Over 5 mn will undergo dialysis, kidney transplant by 2030: Study

11064427_10155307395065483_1113423242_oThe number of people receiving treatment for advanced kidney failure – such as dialysis or kidney transplant – will double to over five million by 2030, mostly in developing regions such as Asia and Africa, a study said on Saturday.

Renal replacement therapy (RRT), through either dialysis or renal transplantation, is a lifesaving yet high-cost treatment for people with end-stage kidney disease.

According to the latest research published in the UK-based The Lancet by the George Institute for Global Health, the number of people receiving RRT is projected to grow from 2.618 million in 2010 to 5.439 million by 2030.

“However, the number of people without access to RRT will remain substantial,” the study titled ‘Worldwide access to treatment for end-stage kidney disease: a systematic review’, said.

The largest absolute growth in the number of people receiving RRT is projected to rise from 0.968 million people in 2010 to 2.162 million by 2030 in Asia.

The number of people receiving RRT is also forecast to increase rapidly in Africa, from 0.083 million in 2010 to 0.236 million by 2030, and in Latin America and the Caribbean, increasing almost 2.5 times from 0.373 million in 2010 to 0.903 million by 2030.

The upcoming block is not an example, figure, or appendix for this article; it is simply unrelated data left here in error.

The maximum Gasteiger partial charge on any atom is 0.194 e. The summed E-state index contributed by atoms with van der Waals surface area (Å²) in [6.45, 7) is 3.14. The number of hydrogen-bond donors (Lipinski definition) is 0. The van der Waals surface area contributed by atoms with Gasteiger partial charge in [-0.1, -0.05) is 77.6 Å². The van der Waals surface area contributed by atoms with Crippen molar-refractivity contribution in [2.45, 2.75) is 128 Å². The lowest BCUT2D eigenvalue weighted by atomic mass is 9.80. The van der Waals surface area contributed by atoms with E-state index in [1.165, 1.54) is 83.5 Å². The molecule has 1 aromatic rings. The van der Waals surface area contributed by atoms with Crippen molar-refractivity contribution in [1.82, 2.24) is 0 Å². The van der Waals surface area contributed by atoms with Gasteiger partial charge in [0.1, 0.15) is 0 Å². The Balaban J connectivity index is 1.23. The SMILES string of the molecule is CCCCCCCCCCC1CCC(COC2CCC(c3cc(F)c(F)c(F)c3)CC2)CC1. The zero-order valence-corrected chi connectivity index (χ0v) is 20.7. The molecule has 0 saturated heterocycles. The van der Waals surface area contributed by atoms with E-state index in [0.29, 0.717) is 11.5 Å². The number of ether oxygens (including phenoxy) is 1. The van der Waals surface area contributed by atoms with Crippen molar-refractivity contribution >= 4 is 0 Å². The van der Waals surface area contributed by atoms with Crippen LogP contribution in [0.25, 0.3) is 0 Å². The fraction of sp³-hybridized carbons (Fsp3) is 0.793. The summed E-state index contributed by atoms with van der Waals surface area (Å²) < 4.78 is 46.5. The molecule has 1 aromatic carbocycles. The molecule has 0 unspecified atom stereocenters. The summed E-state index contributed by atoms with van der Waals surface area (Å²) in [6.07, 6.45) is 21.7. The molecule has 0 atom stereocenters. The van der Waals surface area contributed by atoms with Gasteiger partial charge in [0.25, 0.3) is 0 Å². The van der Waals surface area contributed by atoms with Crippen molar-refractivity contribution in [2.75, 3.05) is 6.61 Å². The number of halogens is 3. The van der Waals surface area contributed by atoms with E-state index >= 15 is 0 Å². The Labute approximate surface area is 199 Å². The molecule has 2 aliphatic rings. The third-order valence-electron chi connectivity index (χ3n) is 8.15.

The review said about 2.618 million people received this life-sustaining treatment worldwide in 2010.

However, it noted “at best, only half or less of all people needing RRT worldwide had access to it in 2010, meaning at least 2.284 million people might have died prematurely because they did not have access to the treatment in 2010″.

Most of this burden of preventable deaths fell on low income and middle income countries like India, China, Indonesia, Pakistan and Nigeria.

This data show a pressing need to develop low-cost RRT alternatives to reduce disparities in access to the treatment, and the importance of development, implementation, and assessment of cost-effective end-stage kidney disease prevention strategies.

“The sad reality is that most of these deaths are preventable and the biggest burden lies in low to middle income countries where there are instances of less than a quarter of patients receiving treatment for kidney failure,” said Vlado Perkovic of the George Institute and lead author of the study.

He said the way forward is to “radically overhaul” dialysis technology to lower costs.

“Dialysis has been around for half a century, yet the technology hasn’t evolved substantively, remaining hugely expensive despite its simplicity. Computers have shrunk from the size of buildings to that of a watch in this time; that’s the kind of radical overhaul needed,” added Perkovic.

As a result of this research, a worldwide competition is being launched to design the world’s first affordable dialysis machine, attracting a prize of $100,000.



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